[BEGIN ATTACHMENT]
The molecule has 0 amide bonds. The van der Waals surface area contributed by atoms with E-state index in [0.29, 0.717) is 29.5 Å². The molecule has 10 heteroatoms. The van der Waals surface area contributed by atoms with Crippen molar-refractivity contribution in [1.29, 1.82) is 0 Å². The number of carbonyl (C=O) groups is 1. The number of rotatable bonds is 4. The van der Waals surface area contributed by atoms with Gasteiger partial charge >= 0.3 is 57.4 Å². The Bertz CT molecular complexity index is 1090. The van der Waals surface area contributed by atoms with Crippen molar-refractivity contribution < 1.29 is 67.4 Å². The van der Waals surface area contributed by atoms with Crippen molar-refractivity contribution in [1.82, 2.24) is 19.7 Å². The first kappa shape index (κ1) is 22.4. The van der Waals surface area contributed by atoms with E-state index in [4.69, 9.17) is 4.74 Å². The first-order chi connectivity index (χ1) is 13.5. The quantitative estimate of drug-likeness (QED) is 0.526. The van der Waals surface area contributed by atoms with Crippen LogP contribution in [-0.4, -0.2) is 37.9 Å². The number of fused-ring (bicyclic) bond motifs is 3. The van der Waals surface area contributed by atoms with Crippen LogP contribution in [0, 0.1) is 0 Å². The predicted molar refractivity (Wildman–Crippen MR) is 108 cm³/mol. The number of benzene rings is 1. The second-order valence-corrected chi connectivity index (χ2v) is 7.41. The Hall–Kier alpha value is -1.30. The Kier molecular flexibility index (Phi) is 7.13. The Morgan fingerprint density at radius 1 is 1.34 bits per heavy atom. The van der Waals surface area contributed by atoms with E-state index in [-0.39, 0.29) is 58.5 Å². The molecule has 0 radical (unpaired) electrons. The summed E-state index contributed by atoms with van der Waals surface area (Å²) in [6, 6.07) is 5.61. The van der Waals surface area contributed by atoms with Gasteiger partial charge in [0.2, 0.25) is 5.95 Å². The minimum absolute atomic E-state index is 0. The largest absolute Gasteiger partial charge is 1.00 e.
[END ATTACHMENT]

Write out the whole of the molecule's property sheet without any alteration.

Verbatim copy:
The molecule has 0 amide bonds. The van der Waals surface area contributed by atoms with E-state index in [0.29, 0.717) is 29.5 Å². The molecule has 10 heteroatoms. The van der Waals surface area contributed by atoms with Crippen molar-refractivity contribution in [1.29, 1.82) is 0 Å². The number of carbonyl (C=O) groups is 1. The number of rotatable bonds is 4. The van der Waals surface area contributed by atoms with Gasteiger partial charge >= 0.3 is 57.4 Å². The Bertz CT molecular complexity index is 1090. The van der Waals surface area contributed by atoms with Crippen molar-refractivity contribution < 1.29 is 67.4 Å². The van der Waals surface area contributed by atoms with Crippen molar-refractivity contribution in [1.82, 2.24) is 19.7 Å². The first kappa shape index (κ1) is 22.4. The van der Waals surface area contributed by atoms with E-state index in [4.69, 9.17) is 4.74 Å². The first-order chi connectivity index (χ1) is 13.5. The quantitative estimate of drug-likeness (QED) is 0.526. The van der Waals surface area contributed by atoms with Crippen LogP contribution in [-0.4, -0.2) is 37.9 Å². The number of fused-ring (bicyclic) bond motifs is 3. The van der Waals surface area contributed by atoms with Crippen LogP contribution in [0, 0.1) is 0 Å². The predicted molar refractivity (Wildman–Crippen MR) is 108 cm³/mol. The number of benzene rings is 1. The second-order valence-corrected chi connectivity index (χ2v) is 7.41. The Hall–Kier alpha value is -1.30. The Kier molecular flexibility index (Phi) is 7.13. The Morgan fingerprint density at radius 1 is 1.34 bits per heavy atom. The van der Waals surface area contributed by atoms with E-state index in [-0.39, 0.29) is 58.5 Å². The molecule has 0 radical (unpaired) electrons. The summed E-state index contributed by atoms with van der Waals surface area (Å²) in [6, 6.07) is 5.61. The van der Waals surface area contributed by atoms with Gasteiger partial charge in [0.2, 0.25) is 5.95 Å². The minimum absolute atomic E-state index is 0. The largest absolute Gasteiger partial charge is 1.00 e.